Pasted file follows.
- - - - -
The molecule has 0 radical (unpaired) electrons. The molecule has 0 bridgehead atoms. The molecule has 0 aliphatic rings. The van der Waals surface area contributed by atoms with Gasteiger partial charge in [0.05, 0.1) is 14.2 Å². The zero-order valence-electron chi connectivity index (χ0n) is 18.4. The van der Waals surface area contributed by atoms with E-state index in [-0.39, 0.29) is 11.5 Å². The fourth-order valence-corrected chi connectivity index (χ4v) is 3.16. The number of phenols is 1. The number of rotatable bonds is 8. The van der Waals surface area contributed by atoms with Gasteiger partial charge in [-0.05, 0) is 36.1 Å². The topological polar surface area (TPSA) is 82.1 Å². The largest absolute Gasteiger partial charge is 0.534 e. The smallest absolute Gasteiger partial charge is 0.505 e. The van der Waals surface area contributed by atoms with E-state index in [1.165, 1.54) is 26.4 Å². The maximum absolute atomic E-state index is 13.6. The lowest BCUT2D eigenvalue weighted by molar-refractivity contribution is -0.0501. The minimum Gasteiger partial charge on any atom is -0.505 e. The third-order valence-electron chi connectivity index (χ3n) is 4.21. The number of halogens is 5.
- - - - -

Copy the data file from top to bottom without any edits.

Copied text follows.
The molecule has 0 radical (unpaired) electrons. The molecule has 0 bridgehead atoms. The molecule has 0 aliphatic rings. The van der Waals surface area contributed by atoms with Gasteiger partial charge in [0.05, 0.1) is 14.2 Å². The zero-order valence-electron chi connectivity index (χ0n) is 18.4. The van der Waals surface area contributed by atoms with E-state index in [-0.39, 0.29) is 11.5 Å². The fourth-order valence-corrected chi connectivity index (χ4v) is 3.16. The number of phenols is 1. The number of rotatable bonds is 8. The van der Waals surface area contributed by atoms with Gasteiger partial charge in [-0.05, 0) is 36.1 Å². The topological polar surface area (TPSA) is 82.1 Å². The largest absolute Gasteiger partial charge is 0.534 e. The smallest absolute Gasteiger partial charge is 0.505 e. The van der Waals surface area contributed by atoms with E-state index in [1.165, 1.54) is 26.4 Å². The maximum absolute atomic E-state index is 13.6. The lowest BCUT2D eigenvalue weighted by molar-refractivity contribution is -0.0501. The minimum Gasteiger partial charge on any atom is -0.505 e. The third-order valence-electron chi connectivity index (χ3n) is 4.21. The number of halogens is 5.